Outstanding Presentation . . . Horrendous Q&A
It can strike anyone at any time. The dreaded Q&A bomb.
Just when you think the presentation has gone swimmingly and it’s time to open it up for questions from your audience . . . the unthinkable happens. You stumble on the first question. You hesitate, unsure what to do.
A short while after David Cameron was appointed Prime Minister, his Blackberry rang during a Q&A session in front of the United Arab Emirates where he was pitching British made military equipment. He panicked. And threw the phone across the room to the British Ambassador who, regrettably, did not catch it.
We can all be caught unaware during a Q&A for many reasons. What matters most is how you handle it. The following tips are meant to help you out of sticky situations during a Q&A that might not be going as well as you’d like…
1. How to handle unexpected interruptions.
We all forget to turn our smartphones off from time to time. Most of us would immediately silence our phones and apologize. Not wing it across the room. But there are other incidences that you can prepare for ahead of time. Seasoned professional speakers have plans in place should any interruptions happen, such as the microphone not working, a group of people talking loudly during the Q&A, or a waiter interrupting a business dinner Q&A. The key is to think about any interruptions ahead of time and have a plan for what to do.
2. What to do when you don’t know the answer.
In a perfect world, you’ve prepared in advance for any and all questions you think your audience might ask. This means you’ve thought seriously about your audience’s needs, fears, and desires, and have addressed those either in your presentation or are ready to tackle them in the Q&A. But when a question is posed that you don’t have the answer to, you have some options. If the question is not directly relevant to your presentation, you can acknowledge the asker and say something along the lines of “I’m here today to answer any questions on [your topic] and in the interest of our time constraints, I’d like to stick to that subject. I’d be happy to talk to you afterwards about your question.” Or if the question is controversial and you don’t want to get into an argument, you can bat it back to the audience by saying “That’s an interesting point. I’d like to hear what some of the others think about that.” BUT if you truly do not know the answer to a valid question, always tell the truth. “I don’t know, but give me your contact information, and I’ll find the answer and get back to you right away.” Hopefully, you won’t have to say that many times during your Q&A, which means you didn’t prepare well enough or your presentation missed the mark.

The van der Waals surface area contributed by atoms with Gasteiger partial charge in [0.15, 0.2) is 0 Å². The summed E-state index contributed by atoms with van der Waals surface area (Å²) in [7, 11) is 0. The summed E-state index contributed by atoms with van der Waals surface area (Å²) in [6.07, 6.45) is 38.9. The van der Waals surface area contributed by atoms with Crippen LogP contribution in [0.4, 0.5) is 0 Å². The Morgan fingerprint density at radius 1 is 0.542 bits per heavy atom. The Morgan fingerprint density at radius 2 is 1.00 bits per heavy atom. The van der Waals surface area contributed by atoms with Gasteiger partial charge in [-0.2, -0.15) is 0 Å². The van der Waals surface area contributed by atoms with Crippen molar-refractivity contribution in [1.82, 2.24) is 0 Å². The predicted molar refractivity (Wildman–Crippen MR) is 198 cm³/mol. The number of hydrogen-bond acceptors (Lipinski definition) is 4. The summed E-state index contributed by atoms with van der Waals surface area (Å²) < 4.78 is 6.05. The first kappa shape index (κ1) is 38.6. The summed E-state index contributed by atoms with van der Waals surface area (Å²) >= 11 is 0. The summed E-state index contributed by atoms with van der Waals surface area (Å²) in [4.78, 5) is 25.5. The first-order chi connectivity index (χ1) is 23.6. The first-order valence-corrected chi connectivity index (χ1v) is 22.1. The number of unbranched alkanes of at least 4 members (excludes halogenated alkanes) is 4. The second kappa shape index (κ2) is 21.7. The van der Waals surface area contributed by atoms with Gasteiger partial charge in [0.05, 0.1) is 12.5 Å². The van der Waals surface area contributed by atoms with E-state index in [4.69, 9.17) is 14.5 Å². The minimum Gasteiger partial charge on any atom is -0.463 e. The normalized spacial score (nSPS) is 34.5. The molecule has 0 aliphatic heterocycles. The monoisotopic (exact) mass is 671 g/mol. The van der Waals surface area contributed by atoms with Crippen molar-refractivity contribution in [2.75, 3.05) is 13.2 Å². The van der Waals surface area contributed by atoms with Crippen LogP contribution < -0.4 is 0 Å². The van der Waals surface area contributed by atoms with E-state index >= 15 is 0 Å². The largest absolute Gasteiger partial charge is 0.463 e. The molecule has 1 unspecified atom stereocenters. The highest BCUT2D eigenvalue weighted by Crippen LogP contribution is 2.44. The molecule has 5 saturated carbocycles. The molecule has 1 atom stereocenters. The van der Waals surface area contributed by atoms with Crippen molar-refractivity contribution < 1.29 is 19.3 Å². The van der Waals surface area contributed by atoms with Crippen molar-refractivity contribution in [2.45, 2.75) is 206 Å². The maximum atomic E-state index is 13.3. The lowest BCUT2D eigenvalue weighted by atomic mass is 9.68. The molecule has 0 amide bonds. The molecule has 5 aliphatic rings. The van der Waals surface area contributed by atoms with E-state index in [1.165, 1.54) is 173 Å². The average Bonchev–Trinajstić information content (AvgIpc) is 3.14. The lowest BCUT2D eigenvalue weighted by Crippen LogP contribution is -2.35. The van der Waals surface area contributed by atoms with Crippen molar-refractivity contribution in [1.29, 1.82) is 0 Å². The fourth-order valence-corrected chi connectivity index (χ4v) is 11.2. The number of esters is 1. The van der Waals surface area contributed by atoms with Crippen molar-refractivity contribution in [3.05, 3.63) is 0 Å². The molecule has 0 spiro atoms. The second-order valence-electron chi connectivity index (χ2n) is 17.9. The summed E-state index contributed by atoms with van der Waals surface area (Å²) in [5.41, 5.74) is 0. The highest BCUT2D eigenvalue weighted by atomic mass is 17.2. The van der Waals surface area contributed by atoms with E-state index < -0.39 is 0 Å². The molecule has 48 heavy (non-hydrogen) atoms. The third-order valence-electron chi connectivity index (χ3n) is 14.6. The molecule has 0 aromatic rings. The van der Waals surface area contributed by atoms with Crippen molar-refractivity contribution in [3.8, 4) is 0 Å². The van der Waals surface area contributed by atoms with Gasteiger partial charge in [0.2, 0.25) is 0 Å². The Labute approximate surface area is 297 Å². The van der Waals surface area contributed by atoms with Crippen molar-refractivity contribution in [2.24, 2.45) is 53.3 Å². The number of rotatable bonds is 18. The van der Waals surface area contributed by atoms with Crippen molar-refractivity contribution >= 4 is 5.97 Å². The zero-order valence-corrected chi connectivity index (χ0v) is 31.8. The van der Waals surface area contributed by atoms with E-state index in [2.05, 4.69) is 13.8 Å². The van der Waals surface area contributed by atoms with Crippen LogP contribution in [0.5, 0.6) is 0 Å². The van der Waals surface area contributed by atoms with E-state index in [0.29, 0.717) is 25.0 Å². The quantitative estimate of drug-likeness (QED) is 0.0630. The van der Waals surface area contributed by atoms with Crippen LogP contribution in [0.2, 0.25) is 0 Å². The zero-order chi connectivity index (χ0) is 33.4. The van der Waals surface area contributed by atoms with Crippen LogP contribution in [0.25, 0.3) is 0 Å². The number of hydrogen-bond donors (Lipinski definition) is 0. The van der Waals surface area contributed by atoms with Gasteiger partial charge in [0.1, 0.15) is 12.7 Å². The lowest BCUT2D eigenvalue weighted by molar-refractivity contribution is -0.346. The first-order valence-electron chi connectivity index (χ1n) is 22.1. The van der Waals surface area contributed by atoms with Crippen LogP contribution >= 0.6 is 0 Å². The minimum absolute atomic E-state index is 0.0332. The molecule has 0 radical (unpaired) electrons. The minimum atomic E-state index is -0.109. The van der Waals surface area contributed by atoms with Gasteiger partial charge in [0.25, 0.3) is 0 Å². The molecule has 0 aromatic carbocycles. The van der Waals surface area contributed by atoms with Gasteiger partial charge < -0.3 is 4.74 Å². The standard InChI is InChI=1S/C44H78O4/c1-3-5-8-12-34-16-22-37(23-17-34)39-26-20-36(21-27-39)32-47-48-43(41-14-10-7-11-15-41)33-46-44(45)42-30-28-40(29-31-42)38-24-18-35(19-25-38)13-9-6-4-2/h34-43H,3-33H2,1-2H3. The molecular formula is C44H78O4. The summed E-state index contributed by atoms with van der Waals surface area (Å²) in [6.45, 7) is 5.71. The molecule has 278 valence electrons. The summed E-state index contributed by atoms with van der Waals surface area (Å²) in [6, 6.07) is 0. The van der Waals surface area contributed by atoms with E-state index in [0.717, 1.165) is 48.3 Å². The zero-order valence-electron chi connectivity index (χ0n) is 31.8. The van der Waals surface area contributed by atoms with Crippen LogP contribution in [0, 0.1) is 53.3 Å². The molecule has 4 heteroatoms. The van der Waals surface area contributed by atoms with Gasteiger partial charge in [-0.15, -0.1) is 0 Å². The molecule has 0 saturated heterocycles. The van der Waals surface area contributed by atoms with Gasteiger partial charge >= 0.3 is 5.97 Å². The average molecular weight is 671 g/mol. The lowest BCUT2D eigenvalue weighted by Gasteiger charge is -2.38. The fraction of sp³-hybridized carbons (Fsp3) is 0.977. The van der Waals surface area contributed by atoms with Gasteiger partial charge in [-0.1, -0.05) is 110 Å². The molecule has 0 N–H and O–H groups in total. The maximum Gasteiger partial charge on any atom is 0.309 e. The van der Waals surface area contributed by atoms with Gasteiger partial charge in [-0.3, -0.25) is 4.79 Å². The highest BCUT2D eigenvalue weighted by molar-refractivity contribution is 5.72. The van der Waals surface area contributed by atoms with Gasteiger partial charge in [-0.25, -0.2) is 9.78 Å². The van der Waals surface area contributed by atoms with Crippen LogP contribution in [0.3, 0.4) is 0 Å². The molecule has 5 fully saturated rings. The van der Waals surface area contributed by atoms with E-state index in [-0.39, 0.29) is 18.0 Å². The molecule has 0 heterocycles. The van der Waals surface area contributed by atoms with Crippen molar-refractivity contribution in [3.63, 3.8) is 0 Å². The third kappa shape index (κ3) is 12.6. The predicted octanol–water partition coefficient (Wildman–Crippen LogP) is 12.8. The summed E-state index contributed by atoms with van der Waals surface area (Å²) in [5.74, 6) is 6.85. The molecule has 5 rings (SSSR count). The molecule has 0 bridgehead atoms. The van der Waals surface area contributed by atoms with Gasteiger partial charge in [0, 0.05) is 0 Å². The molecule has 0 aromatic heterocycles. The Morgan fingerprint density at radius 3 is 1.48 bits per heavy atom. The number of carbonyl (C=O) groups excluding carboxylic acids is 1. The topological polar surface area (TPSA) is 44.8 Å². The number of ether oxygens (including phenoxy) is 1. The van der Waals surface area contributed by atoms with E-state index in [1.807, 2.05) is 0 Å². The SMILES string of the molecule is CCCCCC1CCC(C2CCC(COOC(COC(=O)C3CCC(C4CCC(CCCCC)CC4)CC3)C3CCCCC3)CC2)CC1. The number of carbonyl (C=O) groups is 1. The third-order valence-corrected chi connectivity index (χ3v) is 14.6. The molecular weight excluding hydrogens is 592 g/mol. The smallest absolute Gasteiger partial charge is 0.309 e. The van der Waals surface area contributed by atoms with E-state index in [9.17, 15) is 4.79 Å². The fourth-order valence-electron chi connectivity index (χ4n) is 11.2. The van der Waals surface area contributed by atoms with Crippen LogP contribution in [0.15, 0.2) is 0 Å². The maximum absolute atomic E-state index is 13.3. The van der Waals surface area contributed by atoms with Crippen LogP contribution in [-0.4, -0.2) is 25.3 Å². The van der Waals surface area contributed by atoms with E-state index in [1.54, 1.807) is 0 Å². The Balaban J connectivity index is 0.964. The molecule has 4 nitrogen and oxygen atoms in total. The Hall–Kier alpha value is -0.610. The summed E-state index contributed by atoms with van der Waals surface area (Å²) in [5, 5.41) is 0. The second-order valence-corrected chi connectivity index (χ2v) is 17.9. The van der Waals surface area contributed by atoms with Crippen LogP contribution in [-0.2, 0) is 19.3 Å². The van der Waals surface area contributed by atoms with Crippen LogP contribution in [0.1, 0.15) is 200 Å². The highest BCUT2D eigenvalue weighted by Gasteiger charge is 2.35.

3. Maintain control.
Remember, you are the leader during the Q&A, and it’s up to you to set the tone and the ground rules. Make sure everyone understands what your rules are, such as one-at-a-time questions, the duration of the Q&A session, and what types of questions you’ll be taking. If, for example, during a Q&A after a sales pitch, someone in the group monopolises the Q&A with questions that are outside of the scope of your presentation, ask the most senior executive in attendance if they would like you to continue along this vein or take other questions instead.
4. How to handle a hostile question.
You can have a hostile audience in several different situations, or even just one hostile individual who either has another vendor in mind for the job, or has an alternate agenda in mind. Never tell someone they’re wrong. This will backfire every time, as your audience will react with sympathy towards the asker. Always remain cool and confident, even if you’re quaking inside. Once you’ve lost your temper, you’ve lost your audience and most definitely the sale. And watch your body language. Hands on hips or a finger across your lips signals to your audience that you’re holding back an admonishment. Finally, don’t tip toe around difficult issues. Face them head on and bring the conversation back around to your presentation specifics. Think of hostile questions as your opportunity to show what you’re made of and how your product or service is truly their best option.
One final note — always end your Q&A session on time and with a concluding statement that reiterates the high points of your presentation. Never end on an insubstantial “Well, if there’s no more questions, I guess we’re done here.”
The best way to handle Q&A sessions is to practise, practise, practise – just as much as you practise giving your presentation.
If you’d like to get further expert tips and strategies for handling Q&A sessions, our experts at Natural Training have a wealth of information they can share. Our Presentation Skills Training can be tailored to focus on this area of your presentations. Call our team today to discuss how you can learn to manage the perfect Q&A session – 020 7043 1582.
Good luck everyone!
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